Turkey given UK know-how from Good Friday negotiator
ANKARA - Hürriyet Daily News
Turkish intelligence chief Hakan Fidan (C) met with Jonathan Powell, a negotiator in the Northern Ireland talks, as the country bids to solve the Kurdish issue. AA photoJonathan Powell, a key negotiator in the Northern Ireland peace talks that resulted in the Good Friday Agreement, shared his experiences with Turkish officials yesterday as Ankara has rolled up its sleeves to end the three-decade-old terror problem.
Powell, the right-hand man of former British Prime Minister Tony Blair, met with intelligence chief Hakan Fidan; Mehmet Ulvi Saran, undersecretary for public order and security; and Yalçın Akdoğan, an adviser to Prime Minister Recep Tayyip Erdoğan, to share his experience conducting talks with the Irish Republican Army.
“We were not the ones requesting a meeting, they were. Their experience has significant differences from ours,” Akdoğan told NTV yesterday. According to Akdoğan, the meeting with Powell has nothing to do with the internationalization of the ongoing resolution process. “This is what makes the current process different from Oslo, where there were international actors involved. This time, there are no international actors involved in the process,” he said.
“And just like the case of the IRA, the [Kurdistan Workers’ Party] PKK will always be deemed a terrorist organization,” he added.
The government has initiated a fresh effort to end the PKK’s armed struggle through negotiations between the intelligence organization and Abdullah Öcalan, the imprisoned leader of the PKK. Although different from the IRA experience of the United Kingdom, Turkish and British officials have met time to time to exchange views on their experience of conflict resolution.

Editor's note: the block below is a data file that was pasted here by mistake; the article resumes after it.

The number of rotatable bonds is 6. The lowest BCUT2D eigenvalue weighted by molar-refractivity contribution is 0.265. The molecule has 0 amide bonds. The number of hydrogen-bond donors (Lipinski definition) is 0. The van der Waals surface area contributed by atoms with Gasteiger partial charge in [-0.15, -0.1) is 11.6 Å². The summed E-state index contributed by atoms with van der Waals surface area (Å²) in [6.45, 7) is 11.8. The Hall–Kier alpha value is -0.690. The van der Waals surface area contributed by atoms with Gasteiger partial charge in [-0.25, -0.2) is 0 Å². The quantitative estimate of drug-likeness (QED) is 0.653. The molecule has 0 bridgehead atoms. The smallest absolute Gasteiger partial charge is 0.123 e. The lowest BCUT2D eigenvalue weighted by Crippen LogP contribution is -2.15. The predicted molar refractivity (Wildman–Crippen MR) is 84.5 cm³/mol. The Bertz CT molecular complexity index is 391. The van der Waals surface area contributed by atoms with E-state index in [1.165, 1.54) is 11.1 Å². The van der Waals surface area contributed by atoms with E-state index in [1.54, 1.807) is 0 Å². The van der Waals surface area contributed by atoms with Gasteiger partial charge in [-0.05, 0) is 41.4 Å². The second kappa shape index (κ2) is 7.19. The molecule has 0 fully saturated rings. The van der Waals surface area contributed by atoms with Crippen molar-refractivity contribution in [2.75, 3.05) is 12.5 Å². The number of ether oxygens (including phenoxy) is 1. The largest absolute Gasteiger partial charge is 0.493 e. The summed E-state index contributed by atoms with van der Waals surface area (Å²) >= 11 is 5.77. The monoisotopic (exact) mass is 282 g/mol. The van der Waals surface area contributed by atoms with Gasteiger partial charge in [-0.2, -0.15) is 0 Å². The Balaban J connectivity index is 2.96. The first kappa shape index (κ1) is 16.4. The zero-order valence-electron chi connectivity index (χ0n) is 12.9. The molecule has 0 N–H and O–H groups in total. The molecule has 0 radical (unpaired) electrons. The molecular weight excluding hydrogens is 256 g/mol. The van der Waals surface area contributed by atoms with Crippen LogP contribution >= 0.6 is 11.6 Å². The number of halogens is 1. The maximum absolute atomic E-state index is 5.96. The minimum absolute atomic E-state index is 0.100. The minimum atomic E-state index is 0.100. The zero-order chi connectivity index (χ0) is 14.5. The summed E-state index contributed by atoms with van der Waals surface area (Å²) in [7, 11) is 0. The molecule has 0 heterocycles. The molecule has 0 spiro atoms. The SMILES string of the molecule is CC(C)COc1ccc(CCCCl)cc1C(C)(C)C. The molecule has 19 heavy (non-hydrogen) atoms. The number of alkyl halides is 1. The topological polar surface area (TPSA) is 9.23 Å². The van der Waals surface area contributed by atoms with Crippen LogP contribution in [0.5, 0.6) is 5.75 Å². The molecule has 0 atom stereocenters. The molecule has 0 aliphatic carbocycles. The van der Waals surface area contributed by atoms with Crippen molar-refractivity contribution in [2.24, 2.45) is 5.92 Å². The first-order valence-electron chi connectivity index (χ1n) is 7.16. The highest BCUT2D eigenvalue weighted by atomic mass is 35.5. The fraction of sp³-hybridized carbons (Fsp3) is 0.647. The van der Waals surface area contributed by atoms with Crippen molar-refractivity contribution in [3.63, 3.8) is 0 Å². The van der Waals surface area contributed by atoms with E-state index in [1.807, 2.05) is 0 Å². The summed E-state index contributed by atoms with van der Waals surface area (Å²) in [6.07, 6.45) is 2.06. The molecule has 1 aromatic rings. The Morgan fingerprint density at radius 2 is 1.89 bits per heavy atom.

Ireland is ready to share its experience with Turkey on ending decades of violence, a negotiator for the Good Friday Northern Ireland accords said yesterday. Dominic Hannigan, a former head of the Good Friday Agreement committee, told his Turkish and Kurdish counterparts that they must “take risks” for peace if they hope to end three decades of armed struggle.
“It’s a long road. Nobody is going to sign a peace agreement overnight,” Hannigan told AFP.
Turkey is exploring outside models including the ending of “The Troubles” between Britain and the Irish Republican Army through the Good Friday agreement in 1998.
A group of Irish lawmakers visited Ankara this week for discussions with Turkey’s political parties to tell about their experience with the IRA, which fought for a united Ireland.
“I’ve no doubt that peace will be achieved. The question is when. It will only be achieved when the various parties decide that absolutely peace is the best way forward and that those parties take risks for peace,” Hannigan said.
Army to be instructed
Erdoğan reaffirmed yesterday that the peace process was continuing in very good shape but declined to give an exact timeframe for its accomplishment. “All segments of Turkish society; media, academics and trade unionists are exerting efforts for this process,” he said.
Asked about daily Milliyet’s report that the Turkish army was asking the government to issue written instructions in order not to face prosecutions in the future due to their non-intervention against the terrorists during their withdrawal from Turkish soil, Erdoğan said the necessary procedures would be done when needed. “The armed forces use the authority they receive from us, and these authorities in this new process will be issued when necessary. They will take steps accordingly,” he said.